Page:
GFCI (Ground Fault Circuit Interrupter) protection is a safety mechanism designed to protect people from electrical shock hazards in residential, commercial, and industrial settings. It works by monitoring the current flowing through a circuit and quickly interrupting the power if it detects a ground fault, which occurs when electricity escapes the intended path and flows through a person's body or other unintended conductor.
GFCI protection is required by the National Electrical Code (NEC) for certain areas where electrical shock hazards are more likely to occur, such as kitchens, bathrooms, and outdoor areas. There are two types of GFCI protection: GFCI outlets and GFCI circuit breakers.
GFCI outlets are designed to replace standard electrical outlets and are commonly used in areas where water is present, such as kitchens and bathrooms. They have a test and reset button on the face of the outlet, and they constantly monitor the electrical current flowing through them. If they detect a ground fault, they will trip and cut off the power to the circuit.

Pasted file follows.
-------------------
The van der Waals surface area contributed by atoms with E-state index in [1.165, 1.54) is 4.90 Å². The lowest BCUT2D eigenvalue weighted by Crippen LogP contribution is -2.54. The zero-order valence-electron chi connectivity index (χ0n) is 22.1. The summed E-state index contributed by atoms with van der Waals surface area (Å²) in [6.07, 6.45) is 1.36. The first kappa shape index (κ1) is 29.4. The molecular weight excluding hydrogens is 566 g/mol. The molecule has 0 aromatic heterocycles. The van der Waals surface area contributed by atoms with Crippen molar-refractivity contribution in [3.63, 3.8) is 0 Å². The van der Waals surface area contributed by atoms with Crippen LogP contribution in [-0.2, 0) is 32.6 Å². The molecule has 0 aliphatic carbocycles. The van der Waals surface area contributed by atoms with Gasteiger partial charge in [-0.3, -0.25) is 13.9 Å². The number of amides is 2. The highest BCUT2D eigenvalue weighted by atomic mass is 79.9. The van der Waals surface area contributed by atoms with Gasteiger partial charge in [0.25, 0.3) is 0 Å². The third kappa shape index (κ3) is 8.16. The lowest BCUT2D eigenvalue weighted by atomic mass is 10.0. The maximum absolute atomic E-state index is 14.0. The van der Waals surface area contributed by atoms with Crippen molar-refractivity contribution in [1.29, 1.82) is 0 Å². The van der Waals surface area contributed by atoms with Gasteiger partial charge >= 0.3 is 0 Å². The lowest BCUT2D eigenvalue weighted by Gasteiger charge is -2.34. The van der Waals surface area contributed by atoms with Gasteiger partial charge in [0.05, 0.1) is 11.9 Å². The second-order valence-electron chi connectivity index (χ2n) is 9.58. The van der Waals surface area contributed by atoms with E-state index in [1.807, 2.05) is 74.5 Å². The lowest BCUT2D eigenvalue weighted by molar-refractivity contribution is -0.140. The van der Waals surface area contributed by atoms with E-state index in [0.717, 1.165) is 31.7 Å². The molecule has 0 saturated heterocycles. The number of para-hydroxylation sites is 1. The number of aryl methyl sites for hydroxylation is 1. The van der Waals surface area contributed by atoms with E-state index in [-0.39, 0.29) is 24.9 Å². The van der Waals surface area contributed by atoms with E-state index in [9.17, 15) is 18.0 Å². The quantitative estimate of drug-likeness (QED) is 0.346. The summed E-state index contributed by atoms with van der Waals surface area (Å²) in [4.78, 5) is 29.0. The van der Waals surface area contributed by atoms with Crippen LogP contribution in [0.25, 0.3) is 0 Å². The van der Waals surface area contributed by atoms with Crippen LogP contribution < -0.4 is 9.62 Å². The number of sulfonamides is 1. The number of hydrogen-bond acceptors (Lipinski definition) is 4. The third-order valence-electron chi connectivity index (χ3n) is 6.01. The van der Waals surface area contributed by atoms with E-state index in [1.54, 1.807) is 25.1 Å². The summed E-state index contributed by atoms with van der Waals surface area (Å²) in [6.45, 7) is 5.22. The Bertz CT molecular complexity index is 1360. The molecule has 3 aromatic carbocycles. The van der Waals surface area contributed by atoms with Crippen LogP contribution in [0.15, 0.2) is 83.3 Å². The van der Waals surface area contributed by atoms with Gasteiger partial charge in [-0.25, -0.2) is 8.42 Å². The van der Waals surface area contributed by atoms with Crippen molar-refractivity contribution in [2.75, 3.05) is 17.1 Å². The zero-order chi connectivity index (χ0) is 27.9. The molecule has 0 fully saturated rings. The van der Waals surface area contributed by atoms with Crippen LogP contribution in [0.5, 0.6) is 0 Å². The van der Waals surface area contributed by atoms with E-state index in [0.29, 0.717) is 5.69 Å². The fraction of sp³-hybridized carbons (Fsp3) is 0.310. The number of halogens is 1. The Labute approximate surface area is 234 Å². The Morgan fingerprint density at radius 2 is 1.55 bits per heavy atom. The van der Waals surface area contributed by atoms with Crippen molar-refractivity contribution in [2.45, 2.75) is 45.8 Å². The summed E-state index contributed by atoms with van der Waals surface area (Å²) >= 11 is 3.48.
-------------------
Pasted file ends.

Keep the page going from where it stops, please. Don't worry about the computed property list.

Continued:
GFCI circuit breakers, on the other hand, are installed in the electrical panel and provide GFCI protection to an entire circuit. They are commonly used in areas where GFCI outlets are not practical, such as outdoor areas and garages.
Overall, GFCI protection is an important safety feature that can help prevent electrical shock hazards and save lives. It is important to ensure that GFCI protection is installed and working properly in areas where it is required by code.